Just as the brain pays attention to that which it feels, the brain remembers that which it feels. If you can help your users trick their brains into thinking that something is important enough to store, you can help your users learn more quickly. Learning = getting past the suck threshold faster. And learning also means gaining the kind of skill and expertise that can meet the challenges needed to reach the flow state. And that's where you hit the passion threshold.
Remember--your users don't have to be passionate about your product in order to be passionate users. Sometimes--often--users are passionate about what they do with your product. And it's that thing they do where you can help them kick ass. Users who "kick ass" are those who get good enough to reach a state of "optimal experience" doing whatever it is you're helping them do (through your product, service, support, learning, whatever). And that can happen with almost anything. It's the reason that the GTD system has become so popular--it helps us spend more time in flow!
If you want them to remember, make it memorable.
The number eight is arbitrary, but the numeral "8" overlaid on a picture of the spider (which brains are preprogrammed to react to), helps "burn in" the link between spiders and the number 8.
Emotions aren't the only things that improve the memorability of something--pictures, patterns, chunking, and all sorts of "memory tricks" can make a huge difference in whether something is recorded or--sometimes more importantly--whether it can be easily recalled. But I'll save those tricks for another post.
For now, think about how you can use the brain's built-in memory "tagging" system to help users learn/remember more quickly. Link the thing you want remembered with something likely to evoke at least the tiniest chemical reaction. And what are those things? The same things that the brain finds interesting:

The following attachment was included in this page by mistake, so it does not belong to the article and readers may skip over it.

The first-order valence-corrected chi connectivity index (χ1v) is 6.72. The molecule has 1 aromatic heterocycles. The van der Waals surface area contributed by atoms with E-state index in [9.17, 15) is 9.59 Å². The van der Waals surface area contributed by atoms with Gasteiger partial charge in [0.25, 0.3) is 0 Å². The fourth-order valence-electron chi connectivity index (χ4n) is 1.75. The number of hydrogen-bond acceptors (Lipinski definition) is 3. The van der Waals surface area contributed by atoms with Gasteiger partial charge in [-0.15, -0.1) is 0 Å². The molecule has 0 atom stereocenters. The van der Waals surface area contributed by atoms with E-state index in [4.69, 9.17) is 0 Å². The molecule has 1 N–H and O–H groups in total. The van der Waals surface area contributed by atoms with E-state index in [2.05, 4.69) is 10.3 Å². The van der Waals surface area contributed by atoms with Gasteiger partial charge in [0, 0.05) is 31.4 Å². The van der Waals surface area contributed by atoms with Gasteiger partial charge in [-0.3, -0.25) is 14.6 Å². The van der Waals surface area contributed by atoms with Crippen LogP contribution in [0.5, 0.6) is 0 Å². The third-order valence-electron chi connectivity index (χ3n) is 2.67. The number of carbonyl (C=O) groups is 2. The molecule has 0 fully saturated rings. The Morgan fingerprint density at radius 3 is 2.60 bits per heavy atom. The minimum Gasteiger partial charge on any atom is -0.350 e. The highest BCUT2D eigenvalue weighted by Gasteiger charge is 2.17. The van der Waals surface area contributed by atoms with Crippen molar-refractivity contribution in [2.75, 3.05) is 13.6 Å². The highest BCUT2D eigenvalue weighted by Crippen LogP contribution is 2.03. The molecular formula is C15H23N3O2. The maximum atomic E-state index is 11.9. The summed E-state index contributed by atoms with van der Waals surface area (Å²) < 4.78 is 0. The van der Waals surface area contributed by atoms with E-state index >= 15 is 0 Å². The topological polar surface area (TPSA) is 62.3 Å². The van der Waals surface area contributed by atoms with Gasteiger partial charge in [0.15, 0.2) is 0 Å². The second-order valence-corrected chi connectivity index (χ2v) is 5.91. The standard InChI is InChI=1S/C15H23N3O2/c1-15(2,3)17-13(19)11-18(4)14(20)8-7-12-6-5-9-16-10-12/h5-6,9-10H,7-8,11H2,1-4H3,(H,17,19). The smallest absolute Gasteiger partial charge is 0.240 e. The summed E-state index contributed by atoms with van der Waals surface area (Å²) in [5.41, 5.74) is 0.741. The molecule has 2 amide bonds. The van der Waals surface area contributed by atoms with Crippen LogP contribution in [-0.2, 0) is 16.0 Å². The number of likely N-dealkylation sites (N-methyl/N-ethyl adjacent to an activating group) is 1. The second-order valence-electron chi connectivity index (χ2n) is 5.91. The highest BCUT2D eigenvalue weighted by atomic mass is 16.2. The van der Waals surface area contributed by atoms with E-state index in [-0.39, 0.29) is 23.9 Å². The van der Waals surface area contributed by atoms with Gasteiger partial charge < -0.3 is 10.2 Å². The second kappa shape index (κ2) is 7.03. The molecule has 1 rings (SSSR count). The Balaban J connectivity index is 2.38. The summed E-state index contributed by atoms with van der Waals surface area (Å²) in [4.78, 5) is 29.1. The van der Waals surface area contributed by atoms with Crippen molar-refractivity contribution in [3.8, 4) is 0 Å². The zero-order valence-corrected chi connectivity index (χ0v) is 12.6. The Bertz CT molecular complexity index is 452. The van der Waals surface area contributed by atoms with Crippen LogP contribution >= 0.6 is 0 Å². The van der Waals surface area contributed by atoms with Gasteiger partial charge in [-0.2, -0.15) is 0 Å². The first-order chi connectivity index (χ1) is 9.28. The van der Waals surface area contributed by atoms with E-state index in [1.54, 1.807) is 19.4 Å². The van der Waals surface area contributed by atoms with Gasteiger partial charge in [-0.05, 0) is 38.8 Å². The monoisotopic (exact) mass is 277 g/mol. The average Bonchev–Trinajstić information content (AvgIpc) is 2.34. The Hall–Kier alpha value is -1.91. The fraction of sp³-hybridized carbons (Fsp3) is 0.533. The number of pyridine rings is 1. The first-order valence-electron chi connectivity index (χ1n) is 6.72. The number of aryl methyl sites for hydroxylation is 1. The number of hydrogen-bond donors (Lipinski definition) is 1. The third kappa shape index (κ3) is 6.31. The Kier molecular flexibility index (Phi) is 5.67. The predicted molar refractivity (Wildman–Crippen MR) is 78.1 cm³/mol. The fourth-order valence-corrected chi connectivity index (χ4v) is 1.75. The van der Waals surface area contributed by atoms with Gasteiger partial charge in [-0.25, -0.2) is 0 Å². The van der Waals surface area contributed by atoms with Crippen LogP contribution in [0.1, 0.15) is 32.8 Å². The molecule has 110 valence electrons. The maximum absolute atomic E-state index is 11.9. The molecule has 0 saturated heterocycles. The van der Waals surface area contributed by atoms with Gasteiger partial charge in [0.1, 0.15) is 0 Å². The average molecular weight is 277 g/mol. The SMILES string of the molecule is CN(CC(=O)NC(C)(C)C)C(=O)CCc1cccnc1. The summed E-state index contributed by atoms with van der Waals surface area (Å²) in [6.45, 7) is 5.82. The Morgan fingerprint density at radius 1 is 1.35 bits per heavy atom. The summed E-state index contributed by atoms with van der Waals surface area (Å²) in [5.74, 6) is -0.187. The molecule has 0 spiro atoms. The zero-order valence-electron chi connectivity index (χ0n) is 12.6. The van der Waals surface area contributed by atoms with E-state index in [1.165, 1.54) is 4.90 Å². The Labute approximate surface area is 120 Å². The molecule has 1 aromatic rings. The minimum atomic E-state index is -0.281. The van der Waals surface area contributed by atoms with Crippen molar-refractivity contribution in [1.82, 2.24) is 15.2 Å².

* Surprise, novelty, the unexpected
* Conversation (including conversational writing)
* Emotionally touching (the whole kids and puppies thing)
* Counterintuitive failures or mistakes
* Fun, playfulness, humor
* Varying visuals
* Faces of people, especially with strong expressions
* Sounds, music
* Shock, creepy things
and of course...
The difference between whether you use these things to help focus attention or to support long-term memory is in how (and for how long) you use them. A picture of a spider will get your brain's attention, but by linking that spider to something (like the number "8"), you greatly increase the chance that the link between spiders and 8 legs is remembered. A fact is more likely to be remembered if that fact is being "stated" by the face of a person with a strong facial expression. Getting what you expect is not nearly as memorable as when something you thought would work fails. On it goes...
Oh yes, there is one "emotion" that has the opposite effect on memory. The chemistry of anxiety (the stress of worry) is the one feeling that works against memory. So whatever you can do to make users/learners feel comfortable about the learning experience goes a long way toward supporting memory. If people are made to feel stupid for "not getting it", the chances they'll learn it (let alone remember it) drop. And unfortunately, way too many technical manuals, tech support FAQs, books, and poorly designed product interfaces DO make us feel stupid.